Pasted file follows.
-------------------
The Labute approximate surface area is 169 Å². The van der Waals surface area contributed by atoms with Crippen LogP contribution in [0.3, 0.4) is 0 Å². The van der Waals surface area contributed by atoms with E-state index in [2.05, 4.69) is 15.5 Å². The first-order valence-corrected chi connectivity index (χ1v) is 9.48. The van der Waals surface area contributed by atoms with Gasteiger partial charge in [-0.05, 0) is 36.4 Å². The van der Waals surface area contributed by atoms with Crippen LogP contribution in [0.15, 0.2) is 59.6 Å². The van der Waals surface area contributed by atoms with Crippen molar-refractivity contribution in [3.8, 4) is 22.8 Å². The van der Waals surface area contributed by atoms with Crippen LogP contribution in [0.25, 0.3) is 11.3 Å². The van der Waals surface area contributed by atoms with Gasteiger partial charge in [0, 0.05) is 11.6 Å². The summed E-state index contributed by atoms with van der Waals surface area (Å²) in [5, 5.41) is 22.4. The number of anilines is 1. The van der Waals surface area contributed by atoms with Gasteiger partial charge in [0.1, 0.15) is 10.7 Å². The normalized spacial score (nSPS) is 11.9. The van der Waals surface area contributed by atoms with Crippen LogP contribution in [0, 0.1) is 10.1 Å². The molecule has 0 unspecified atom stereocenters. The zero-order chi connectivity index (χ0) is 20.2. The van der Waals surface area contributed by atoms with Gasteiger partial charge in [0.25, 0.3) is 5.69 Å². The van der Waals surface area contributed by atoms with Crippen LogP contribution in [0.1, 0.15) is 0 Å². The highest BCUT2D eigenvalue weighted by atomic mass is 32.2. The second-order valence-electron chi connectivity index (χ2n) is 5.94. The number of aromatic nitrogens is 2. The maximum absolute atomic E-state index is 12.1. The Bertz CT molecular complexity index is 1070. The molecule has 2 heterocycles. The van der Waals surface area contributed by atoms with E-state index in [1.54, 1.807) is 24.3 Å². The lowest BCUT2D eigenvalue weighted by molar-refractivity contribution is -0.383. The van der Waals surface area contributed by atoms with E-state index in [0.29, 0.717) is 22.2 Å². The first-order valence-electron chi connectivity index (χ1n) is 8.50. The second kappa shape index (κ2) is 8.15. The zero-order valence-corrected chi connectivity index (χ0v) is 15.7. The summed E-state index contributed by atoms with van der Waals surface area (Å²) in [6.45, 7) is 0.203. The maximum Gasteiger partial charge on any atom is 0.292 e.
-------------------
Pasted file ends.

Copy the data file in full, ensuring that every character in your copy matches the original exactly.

The Labute approximate surface area is 169 Å². The van der Waals surface area contributed by atoms with Crippen LogP contribution in [0.3, 0.4) is 0 Å². The van der Waals surface area contributed by atoms with E-state index in [2.05, 4.69) is 15.5 Å². The first-order valence-corrected chi connectivity index (χ1v) is 9.48. The van der Waals surface area contributed by atoms with Gasteiger partial charge in [-0.05, 0) is 36.4 Å². The van der Waals surface area contributed by atoms with Crippen LogP contribution in [0.15, 0.2) is 59.6 Å². The van der Waals surface area contributed by atoms with Crippen molar-refractivity contribution in [3.8, 4) is 22.8 Å². The van der Waals surface area contributed by atoms with Crippen LogP contribution in [0.25, 0.3) is 11.3 Å². The van der Waals surface area contributed by atoms with Gasteiger partial charge in [0, 0.05) is 11.6 Å². The summed E-state index contributed by atoms with van der Waals surface area (Å²) in [5, 5.41) is 22.4. The number of anilines is 1. The van der Waals surface area contributed by atoms with Gasteiger partial charge in [0.1, 0.15) is 10.7 Å². The normalized spacial score (nSPS) is 11.9. The van der Waals surface area contributed by atoms with Crippen LogP contribution in [0, 0.1) is 10.1 Å². The molecule has 0 unspecified atom stereocenters. The zero-order chi connectivity index (χ0) is 20.2. The van der Waals surface area contributed by atoms with Gasteiger partial charge in [0.25, 0.3) is 5.69 Å². The van der Waals surface area contributed by atoms with Crippen LogP contribution in [0.1, 0.15) is 0 Å². The highest BCUT2D eigenvalue weighted by atomic mass is 32.2. The second-order valence-electron chi connectivity index (χ2n) is 5.94. The number of aromatic nitrogens is 2. The maximum absolute atomic E-state index is 12.1. The Bertz CT molecular complexity index is 1070. The molecule has 2 heterocycles. The van der Waals surface area contributed by atoms with E-state index in [1.54, 1.807) is 24.3 Å². The lowest BCUT2D eigenvalue weighted by molar-refractivity contribution is -0.383. The van der Waals surface area contributed by atoms with E-state index in [0.29, 0.717) is 22.2 Å². The first-order valence-electron chi connectivity index (χ1n) is 8.50. The second kappa shape index (κ2) is 8.15. The zero-order valence-corrected chi connectivity index (χ0v) is 15.7. The summed E-state index contributed by atoms with van der Waals surface area (Å²) in [6.45, 7) is 0.203. The maximum Gasteiger partial charge on any atom is 0.292 e.